Despite a warning from Intel that shook tech stocks yesterday, rival chip maker Advanced Micro Devices said it would not change its guidance for the fourth quarter.

Speaking at the company’s analyst day at its Sunnyvale, Calif. headquarters this morning, AMD chief financial officer Bob Rivet said it’s a tough environment for tech companies. “We’d all like to forget October,” he said.

But he added that he would offer an update to the company’s earnings outlook in the first week of December. That means a downward revision is possible, but it’s not going to happen just because Intel’s outlook has fallen off a cliff.

Revenues for the fourth quarter are expected to be flat with the third quarter at $1.58 billion, Rivet said. That compares to Intel’s new revenue forecast, which was revised downward from 3 percent growth to a 12 percent drop in revenues in the fourth quarter. Rivet said consumer confidence is not good. “We are staring at that kind of environment,” he said. “It’s a storm. It will pass.”

The goal is to come out of the storm in a different position. Thanks to the company’s deal to divide itself into two parts (announced 36 days ago), one with a manufacturing focus and the other doing chip design, AMD is in the process of offloading its debt and reducing its capital spending requirements.

“Clearly, this transaction is a game changer,” Rivet said. “It takes the bankruptcy notion off the table.”

Much of the expected turnaround plan is based on the Shanghai 45-nanometer chips being launched today as well as continued growth in graphics that started earlier this year. Dirk Meyer, chief executive of AMD, said the company has a clear-eyed plan to become a profitable company. “On Shanghai, I can’t wait to hear the cash registers start ringing,” Meyer said. “What excites me as a business guy is making this company cash flow positive as a business. We’ve got the opportunity for the first time ever to turn this company into a cash-generating machine. We’ve collectively had enough of losing money.”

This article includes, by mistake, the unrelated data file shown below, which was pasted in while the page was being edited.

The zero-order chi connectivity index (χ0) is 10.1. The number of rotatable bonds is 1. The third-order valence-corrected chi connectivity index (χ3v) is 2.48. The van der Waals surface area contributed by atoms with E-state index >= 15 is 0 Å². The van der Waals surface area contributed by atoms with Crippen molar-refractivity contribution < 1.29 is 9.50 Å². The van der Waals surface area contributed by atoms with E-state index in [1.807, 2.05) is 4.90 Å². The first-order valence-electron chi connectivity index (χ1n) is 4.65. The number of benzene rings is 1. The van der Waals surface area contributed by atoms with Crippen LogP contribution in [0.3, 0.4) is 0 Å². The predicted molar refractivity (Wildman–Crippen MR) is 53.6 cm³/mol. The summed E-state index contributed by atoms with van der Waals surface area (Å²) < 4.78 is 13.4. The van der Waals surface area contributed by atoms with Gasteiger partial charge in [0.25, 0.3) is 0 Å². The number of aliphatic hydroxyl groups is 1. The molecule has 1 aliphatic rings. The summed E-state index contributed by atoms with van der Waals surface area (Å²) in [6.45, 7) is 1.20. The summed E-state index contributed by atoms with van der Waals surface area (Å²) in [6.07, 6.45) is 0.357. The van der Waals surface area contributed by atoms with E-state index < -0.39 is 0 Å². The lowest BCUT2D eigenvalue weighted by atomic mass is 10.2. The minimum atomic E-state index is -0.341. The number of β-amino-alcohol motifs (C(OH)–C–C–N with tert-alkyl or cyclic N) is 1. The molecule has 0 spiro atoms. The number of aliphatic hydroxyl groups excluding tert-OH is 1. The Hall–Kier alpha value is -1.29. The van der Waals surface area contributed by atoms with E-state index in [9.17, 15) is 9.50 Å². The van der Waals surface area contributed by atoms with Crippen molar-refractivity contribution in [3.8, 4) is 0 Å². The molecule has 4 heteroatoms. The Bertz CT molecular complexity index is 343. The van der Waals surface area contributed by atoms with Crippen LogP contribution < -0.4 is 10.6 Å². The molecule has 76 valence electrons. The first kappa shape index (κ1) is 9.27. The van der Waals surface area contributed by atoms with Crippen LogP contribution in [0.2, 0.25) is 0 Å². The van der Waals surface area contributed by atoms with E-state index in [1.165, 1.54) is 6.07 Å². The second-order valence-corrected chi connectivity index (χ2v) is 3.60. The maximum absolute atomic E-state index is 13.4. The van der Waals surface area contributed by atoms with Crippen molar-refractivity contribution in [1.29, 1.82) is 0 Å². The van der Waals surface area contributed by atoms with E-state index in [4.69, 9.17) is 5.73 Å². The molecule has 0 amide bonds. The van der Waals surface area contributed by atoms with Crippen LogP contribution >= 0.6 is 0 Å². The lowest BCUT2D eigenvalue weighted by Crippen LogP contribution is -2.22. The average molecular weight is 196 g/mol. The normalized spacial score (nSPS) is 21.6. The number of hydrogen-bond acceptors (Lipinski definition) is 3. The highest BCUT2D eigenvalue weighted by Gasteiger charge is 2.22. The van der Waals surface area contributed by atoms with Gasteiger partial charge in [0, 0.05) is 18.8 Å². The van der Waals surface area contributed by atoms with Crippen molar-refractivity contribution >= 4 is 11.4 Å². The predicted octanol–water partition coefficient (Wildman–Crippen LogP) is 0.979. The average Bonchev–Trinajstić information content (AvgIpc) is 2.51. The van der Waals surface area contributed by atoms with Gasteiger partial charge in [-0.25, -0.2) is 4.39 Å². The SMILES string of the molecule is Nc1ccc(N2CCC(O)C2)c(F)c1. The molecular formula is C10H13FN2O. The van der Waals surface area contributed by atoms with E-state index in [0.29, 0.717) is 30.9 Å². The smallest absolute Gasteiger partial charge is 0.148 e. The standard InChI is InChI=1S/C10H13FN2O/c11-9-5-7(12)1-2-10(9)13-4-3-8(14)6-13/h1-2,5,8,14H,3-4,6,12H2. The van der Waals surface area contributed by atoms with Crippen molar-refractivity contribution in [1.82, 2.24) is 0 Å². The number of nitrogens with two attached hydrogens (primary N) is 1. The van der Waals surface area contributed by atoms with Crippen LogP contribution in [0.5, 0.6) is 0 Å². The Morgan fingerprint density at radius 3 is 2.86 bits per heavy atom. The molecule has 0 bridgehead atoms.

PC unit sales have always grown, even with the slowdown after the tech bubble. The company estimates that PC unit sales will grow 5.3 percent in 2009, which is about as slow a year as 2002. That’s not terrible, given the economic environment, Rivet said. Graphics chip units are expected to grow about 4 percent to 5 percent.

Rick Bergman, general manager of the graphics chip business, said that the company has gained market share in graphics across the board, from low-end to high-end chips, because it came up with a better strategy than competitor Nvidia. In short, AMD focused on the sweet spot of the market, designing a good $200 to $300 chip that could be doubled up in a graphics card to offer a high-end solution. Nvidia, on the other hand, stuck to a traditional strategy of designing a high-performance but power-hungry $400 chip. AMD’s strategy has paid off and its graphics chip division has returned to profitability.

In 2009, the company is targeting 45 percent gross margins and 8 percent net income. Other goals are 10 percent operating margin and 20 percent R&D costs as a percentage of revenues. All of the near-term debt is being moved to its sister organization, The Foundry Company, which will manufacture chips going forward. Capital spending will drop from $1.6 billion in 2007 to $300 million in 2009, thanks to the splitting of the company. The company will be free cash-flow positive.

The company plans to hit breakeven results in the first quarter, after a couple of years of losses. AMD promises to deliver its Yukon low-power processor for Netbook computers (meant to surf the web only) in the first half of 2009. Yukon is actually not the company’s answer to Intel’s low-power Atom processor, launched this year. The Yukon platform will be higher power and higher cost than Intel’s Atom. But the release date for its first version of Fusion, a chip design which combines a graphics chip and a microprocessor, has been moved from 2010 to 2011.

Full told, AMD added six new processors to its roadmap for the next couple of years. After AMD announced the split of the company, Intel raised questions as to whether AMD’s cross-license for patents with Intel would still be valid. But Meyer said such talk “raised my blood pressure” and that, based on everything AMD has disclosed publicly about the split, it is clear that there is no legal issue. Specifically, AMD’s agreement with Intel allows AMD subsidiaries to be licensed and that The Foundry Company, which is 43.5 percent owned by AMD, qualifies as a subsidary as defined by the agreement with Intel.

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